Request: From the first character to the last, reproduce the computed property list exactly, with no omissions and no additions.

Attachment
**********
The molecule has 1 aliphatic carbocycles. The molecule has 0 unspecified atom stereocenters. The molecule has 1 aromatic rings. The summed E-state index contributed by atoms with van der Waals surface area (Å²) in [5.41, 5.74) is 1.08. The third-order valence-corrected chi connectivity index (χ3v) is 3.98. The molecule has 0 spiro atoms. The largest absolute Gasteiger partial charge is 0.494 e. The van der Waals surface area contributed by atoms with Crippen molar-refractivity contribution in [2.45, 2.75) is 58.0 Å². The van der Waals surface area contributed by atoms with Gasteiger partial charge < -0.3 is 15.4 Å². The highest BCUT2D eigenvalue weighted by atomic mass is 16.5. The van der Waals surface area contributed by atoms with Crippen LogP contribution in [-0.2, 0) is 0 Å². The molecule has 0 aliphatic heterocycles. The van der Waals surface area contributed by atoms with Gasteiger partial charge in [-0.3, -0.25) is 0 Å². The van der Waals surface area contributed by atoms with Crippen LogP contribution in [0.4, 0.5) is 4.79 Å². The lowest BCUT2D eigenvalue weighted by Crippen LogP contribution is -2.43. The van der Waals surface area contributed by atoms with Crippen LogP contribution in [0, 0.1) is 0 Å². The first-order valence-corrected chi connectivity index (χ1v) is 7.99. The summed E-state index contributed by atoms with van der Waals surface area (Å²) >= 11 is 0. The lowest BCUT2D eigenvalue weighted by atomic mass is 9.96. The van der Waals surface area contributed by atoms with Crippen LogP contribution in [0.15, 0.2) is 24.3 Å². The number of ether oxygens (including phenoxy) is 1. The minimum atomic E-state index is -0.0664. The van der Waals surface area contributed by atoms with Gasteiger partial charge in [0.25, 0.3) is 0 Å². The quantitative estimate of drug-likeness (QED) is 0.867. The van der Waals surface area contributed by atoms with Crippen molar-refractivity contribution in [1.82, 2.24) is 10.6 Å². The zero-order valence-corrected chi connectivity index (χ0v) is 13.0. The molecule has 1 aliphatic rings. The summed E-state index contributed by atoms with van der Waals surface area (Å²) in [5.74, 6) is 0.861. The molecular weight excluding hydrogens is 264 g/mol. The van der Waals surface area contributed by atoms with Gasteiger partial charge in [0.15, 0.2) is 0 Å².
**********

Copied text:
The molecule has 1 aliphatic carbocycles. The molecule has 0 unspecified atom stereocenters. The molecule has 1 aromatic rings. The summed E-state index contributed by atoms with van der Waals surface area (Å²) in [5.41, 5.74) is 1.08. The third-order valence-corrected chi connectivity index (χ3v) is 3.98. The molecule has 0 spiro atoms. The largest absolute Gasteiger partial charge is 0.494 e. The van der Waals surface area contributed by atoms with Crippen molar-refractivity contribution in [2.45, 2.75) is 58.0 Å². The van der Waals surface area contributed by atoms with Gasteiger partial charge < -0.3 is 15.4 Å². The highest BCUT2D eigenvalue weighted by atomic mass is 16.5. The van der Waals surface area contributed by atoms with Crippen LogP contribution in [-0.2, 0) is 0 Å². The molecule has 0 aliphatic heterocycles. The van der Waals surface area contributed by atoms with Gasteiger partial charge in [-0.3, -0.25) is 0 Å². The van der Waals surface area contributed by atoms with Crippen LogP contribution in [0.4, 0.5) is 4.79 Å². The lowest BCUT2D eigenvalue weighted by Crippen LogP contribution is -2.43. The van der Waals surface area contributed by atoms with Crippen LogP contribution in [0, 0.1) is 0 Å². The first-order valence-corrected chi connectivity index (χ1v) is 7.99. The summed E-state index contributed by atoms with van der Waals surface area (Å²) >= 11 is 0. The lowest BCUT2D eigenvalue weighted by atomic mass is 9.96. The van der Waals surface area contributed by atoms with Crippen LogP contribution in [0.15, 0.2) is 24.3 Å². The number of ether oxygens (including phenoxy) is 1. The minimum atomic E-state index is -0.0664. The van der Waals surface area contributed by atoms with Gasteiger partial charge in [0.25, 0.3) is 0 Å². The quantitative estimate of drug-likeness (QED) is 0.867. The van der Waals surface area contributed by atoms with Crippen molar-refractivity contribution in [1.82, 2.24) is 10.6 Å². The zero-order valence-corrected chi connectivity index (χ0v) is 13.0. The molecule has 1 aliphatic rings. The summed E-state index contributed by atoms with van der Waals surface area (Å²) in [5.74, 6) is 0.861. The molecular weight excluding hydrogens is 264 g/mol. The van der Waals surface area contributed by atoms with Gasteiger partial charge in [0.15, 0.2) is 0 Å².